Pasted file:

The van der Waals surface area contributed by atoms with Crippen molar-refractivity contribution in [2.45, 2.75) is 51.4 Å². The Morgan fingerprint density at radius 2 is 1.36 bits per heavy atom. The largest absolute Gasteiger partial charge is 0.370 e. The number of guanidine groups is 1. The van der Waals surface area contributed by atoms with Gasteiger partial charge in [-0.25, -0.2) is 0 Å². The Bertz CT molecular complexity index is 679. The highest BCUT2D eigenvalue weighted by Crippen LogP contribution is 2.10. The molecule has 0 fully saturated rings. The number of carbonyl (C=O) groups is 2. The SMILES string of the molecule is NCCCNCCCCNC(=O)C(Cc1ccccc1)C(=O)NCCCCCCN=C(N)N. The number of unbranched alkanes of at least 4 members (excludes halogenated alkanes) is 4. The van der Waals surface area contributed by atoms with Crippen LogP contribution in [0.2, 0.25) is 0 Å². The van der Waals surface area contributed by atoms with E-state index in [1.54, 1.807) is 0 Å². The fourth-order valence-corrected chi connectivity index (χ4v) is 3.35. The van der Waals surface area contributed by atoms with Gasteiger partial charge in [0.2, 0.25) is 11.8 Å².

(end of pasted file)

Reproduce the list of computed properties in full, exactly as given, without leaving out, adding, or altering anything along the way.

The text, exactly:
The van der Waals surface area contributed by atoms with Crippen molar-refractivity contribution in [2.45, 2.75) is 51.4 Å². The Morgan fingerprint density at radius 2 is 1.36 bits per heavy atom. The largest absolute Gasteiger partial charge is 0.370 e. The number of guanidine groups is 1. The van der Waals surface area contributed by atoms with Gasteiger partial charge in [-0.25, -0.2) is 0 Å². The Bertz CT molecular complexity index is 679. The highest BCUT2D eigenvalue weighted by Crippen LogP contribution is 2.10. The molecule has 0 fully saturated rings. The number of carbonyl (C=O) groups is 2. The SMILES string of the molecule is NCCCNCCCCNC(=O)C(Cc1ccccc1)C(=O)NCCCCCCN=C(N)N. The number of unbranched alkanes of at least 4 members (excludes halogenated alkanes) is 4. The van der Waals surface area contributed by atoms with Crippen LogP contribution in [0.2, 0.25) is 0 Å². The van der Waals surface area contributed by atoms with E-state index in [1.54, 1.807) is 0 Å². The fourth-order valence-corrected chi connectivity index (χ4v) is 3.35. The van der Waals surface area contributed by atoms with Gasteiger partial charge in [0.2, 0.25) is 11.8 Å².